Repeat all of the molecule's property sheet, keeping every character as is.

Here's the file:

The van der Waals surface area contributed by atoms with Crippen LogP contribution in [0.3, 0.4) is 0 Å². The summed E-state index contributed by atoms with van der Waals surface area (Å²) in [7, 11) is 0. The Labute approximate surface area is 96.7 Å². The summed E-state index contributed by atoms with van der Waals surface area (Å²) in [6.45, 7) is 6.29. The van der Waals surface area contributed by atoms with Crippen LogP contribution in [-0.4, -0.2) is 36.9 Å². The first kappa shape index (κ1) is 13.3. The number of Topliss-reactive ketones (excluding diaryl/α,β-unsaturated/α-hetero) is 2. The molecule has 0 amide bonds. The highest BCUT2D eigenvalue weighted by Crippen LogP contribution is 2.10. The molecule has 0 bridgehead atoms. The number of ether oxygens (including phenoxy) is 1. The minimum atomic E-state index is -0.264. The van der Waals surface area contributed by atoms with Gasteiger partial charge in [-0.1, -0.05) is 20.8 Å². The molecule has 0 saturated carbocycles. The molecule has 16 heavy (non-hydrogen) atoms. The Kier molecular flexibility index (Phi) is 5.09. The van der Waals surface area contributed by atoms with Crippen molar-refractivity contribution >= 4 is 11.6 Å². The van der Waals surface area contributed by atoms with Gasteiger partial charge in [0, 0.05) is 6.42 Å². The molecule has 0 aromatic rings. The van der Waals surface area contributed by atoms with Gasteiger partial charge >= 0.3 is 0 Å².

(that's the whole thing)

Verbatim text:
The van der Waals surface area contributed by atoms with Crippen LogP contribution in [0.3, 0.4) is 0 Å². The summed E-state index contributed by atoms with van der Waals surface area (Å²) in [7, 11) is 0. The Labute approximate surface area is 96.7 Å². The summed E-state index contributed by atoms with van der Waals surface area (Å²) in [6.45, 7) is 6.29. The van der Waals surface area contributed by atoms with Crippen LogP contribution in [-0.4, -0.2) is 36.9 Å². The first kappa shape index (κ1) is 13.3. The number of Topliss-reactive ketones (excluding diaryl/α,β-unsaturated/α-hetero) is 2. The molecule has 0 amide bonds. The highest BCUT2D eigenvalue weighted by Crippen LogP contribution is 2.10. The molecule has 0 bridgehead atoms. The number of ether oxygens (including phenoxy) is 1. The minimum atomic E-state index is -0.264. The van der Waals surface area contributed by atoms with Gasteiger partial charge in [-0.1, -0.05) is 20.8 Å². The molecule has 0 saturated carbocycles. The molecule has 16 heavy (non-hydrogen) atoms. The Kier molecular flexibility index (Phi) is 5.09. The van der Waals surface area contributed by atoms with Crippen molar-refractivity contribution >= 4 is 11.6 Å². The van der Waals surface area contributed by atoms with Gasteiger partial charge in [0, 0.05) is 6.42 Å². The molecule has 0 aromatic rings. The van der Waals surface area contributed by atoms with Gasteiger partial charge >= 0.3 is 0 Å².